Project Watershelds Copyright OroVerde


More frequent and severe droughts, heavy rains, floods and cyclones illustrate the extreme effects of climate change. OroVerde's project regions in the Caribbean and Central America are particularly threatened, as the World Risk Index shows. However, there are measures to adapt to climate change based on the conservation, sustainable use and restoration of ecosystems. In this way, they mitigate the regional impacts of climate change and thus contribute to securing the livelihoods of local people.

The GreenWatersheds project works in four countries over a period of five years with the following approach: In four watersheds in the Dominican Republic, Guatemala, Cuba and Mexico, OroVerde and project partners are analysing and developing measures for ecosystem-based adaptation to climate change together with the local population. The project also carries out an economic assessment of the ecosystem "services", develops innovative financing instruments to implement the measures, establishes partnerships with relevant actors and disseminates experience from local to international levels.

Aim of the project

The project contributes to the protection of 210,588 hectares of forest in Mexico, Guatemala, the Dominican Republic and Cuba (short description as PDF).
Preparation and implementation of plans for ecosystem-based adaptation to climate change in 4 watersheds. Building on this:

  • reforestation of at least 208 hectares of forest in the watersheds,
  • Measures for natural regeneration and soil protection in endangered areas on at least 330 hectares,
  • Implementation of 261 agricultural modules by communities in watersheds, including agroforestry systems, diversification of existing farmland, "Chinampas" - floating gardens on rafts in Mexico, installation of cocoa, coffee and fruit processing facilities for improved incomes,
  • Development of governance mechanisms for financing and management of watersheds,
  • Ecosystem service assessments and cost-benefit analysis of ecosystem-based adaptation,
  • Awareness-raising campaigns for economic and political actors in water-dependent sectors.

Your donation makes a difference!

Your donation helps to implement ecosystem-based adaptation measures and innovative financing mechanisms in watersheds together with local partner organisations.

The project is implemented in four protected areas in Cuba, Mexico, Guatemala and the Dominican Republic and thus makes an important contribution to the conservation of forests and unique biodiversity.


1800 Euro

for the restoration and planting of a floating garden "Chinampa" in Mexico.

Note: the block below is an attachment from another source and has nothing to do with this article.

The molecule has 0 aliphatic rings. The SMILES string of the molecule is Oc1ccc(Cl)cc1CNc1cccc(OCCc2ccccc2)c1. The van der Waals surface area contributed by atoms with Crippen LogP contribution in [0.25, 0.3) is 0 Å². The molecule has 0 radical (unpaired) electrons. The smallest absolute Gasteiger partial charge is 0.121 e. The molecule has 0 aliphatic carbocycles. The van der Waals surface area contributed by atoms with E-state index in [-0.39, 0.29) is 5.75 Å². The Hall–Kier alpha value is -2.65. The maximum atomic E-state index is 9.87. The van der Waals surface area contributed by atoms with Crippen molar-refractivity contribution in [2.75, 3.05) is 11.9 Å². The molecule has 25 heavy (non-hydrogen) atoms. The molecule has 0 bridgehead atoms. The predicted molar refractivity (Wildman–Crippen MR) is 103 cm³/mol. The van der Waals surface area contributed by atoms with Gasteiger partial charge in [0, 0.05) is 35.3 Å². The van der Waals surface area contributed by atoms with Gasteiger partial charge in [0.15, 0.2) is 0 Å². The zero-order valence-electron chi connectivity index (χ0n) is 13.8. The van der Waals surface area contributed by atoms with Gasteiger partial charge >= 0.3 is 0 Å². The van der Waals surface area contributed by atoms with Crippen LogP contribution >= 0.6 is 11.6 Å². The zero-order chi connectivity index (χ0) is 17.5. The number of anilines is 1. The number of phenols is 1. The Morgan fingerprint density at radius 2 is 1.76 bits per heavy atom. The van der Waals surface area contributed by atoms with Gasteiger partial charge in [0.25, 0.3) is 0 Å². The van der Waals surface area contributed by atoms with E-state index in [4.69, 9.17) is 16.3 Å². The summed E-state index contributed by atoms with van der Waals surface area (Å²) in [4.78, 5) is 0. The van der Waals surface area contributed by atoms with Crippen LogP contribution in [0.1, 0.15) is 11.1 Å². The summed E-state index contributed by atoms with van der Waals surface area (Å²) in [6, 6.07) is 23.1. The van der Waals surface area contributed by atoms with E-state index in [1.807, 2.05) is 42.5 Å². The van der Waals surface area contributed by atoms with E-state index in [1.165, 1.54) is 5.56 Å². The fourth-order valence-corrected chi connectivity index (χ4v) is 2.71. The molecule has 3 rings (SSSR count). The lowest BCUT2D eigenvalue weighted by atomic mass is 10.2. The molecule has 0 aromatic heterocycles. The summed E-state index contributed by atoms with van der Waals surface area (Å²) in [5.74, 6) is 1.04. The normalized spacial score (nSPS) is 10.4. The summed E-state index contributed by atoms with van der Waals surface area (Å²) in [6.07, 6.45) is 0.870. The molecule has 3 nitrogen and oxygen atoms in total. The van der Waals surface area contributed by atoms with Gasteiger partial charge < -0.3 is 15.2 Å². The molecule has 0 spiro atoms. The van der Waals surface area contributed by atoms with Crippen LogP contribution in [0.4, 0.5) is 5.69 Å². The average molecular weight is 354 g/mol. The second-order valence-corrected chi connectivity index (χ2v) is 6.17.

390 Euro

for a surveillance camera for biological monitoring in Guatemala.

70 Euro

for a tool set and equipment for tree refinement and pruning in agroforestry systems in Cuba.

This is ecosystem-based adaptation to climate change:

Ecosystem-based adaptation (EbA) is about long-term preservation of the ecosystem services required for human needs in spite of climate change. This includes cushioning the consequences of climate change (e.g. droughts, heat waves, but also heavier rainfall and more frequent flooding). Measures to maintain sustainable use and the restoration of ecosystems can thus help the local population to adapt to climate change. It is therefore a question of using biological diversity and ecosystem services to adapt to climate change. Such measures are usually much cheaper than "grey infrastructure" and often have further positive effects.

Here are a few examples:

  • Mangrove forests protect coasts from storms and floods - and that is much cheaper than building dikes. In addition, the mangroves increase biological diversity and provide habitat for fish and shrimps, which in turn improve the nutrition and income of local people.
  • Well-forested slopes can protect roads and other infrastructure from erosion and landslides.
  • Agroforestry systems can protect soils and reduce the risk of crop failure by increasing the diversity of species. Preserving a greater diversity of species and different genes in natural and agroecosystems acts as a natural insurance in the process of adaptation to changing climatic conditions.
Project partners

Guatemala: Fundación Defensores de la Naturaleza (FDN)

The FDN is a private foundation for sustainable development and nature conservation in Guatemala. It specialises in developing forest management and protection plans, as well as advising and supporting the local population in reforestation and forestry.

Cuba: Unidad Presupuestada de Servicios Ambientales (UPSA)

The UPSA is the representative of the national authority for protected areas CNAP in the province of Guantánamo in Cuba. It is in charge of the management and scientific investigations of the Alexander von Humboldt National Park and other protected areas in the province.

Mexico: Pronatura México

Pronatura Mexico is a nationally recognized organization dedicated to rebuilding priority ecosystems, working with the private sector, government institutions at various levels, and local communities.

Dominican Republic: Centro Naturaleza

Centro Naturaleza has been working for almost 30 years in the field of sustainable agriculture, watershed management, environmental education and sustainable development projects in the Dominican Republic.


This project is part of the International Climate Initiative (IKI). The Federal Ministry for the Environment, Nature Conservation and Nuclear Safety (BMU) supports this initiative on the basis of a decision adopted by the German Bundestag.

Questions about the project?

Torsten Klimpel
Team International projects
Phone: 0049228 24290-22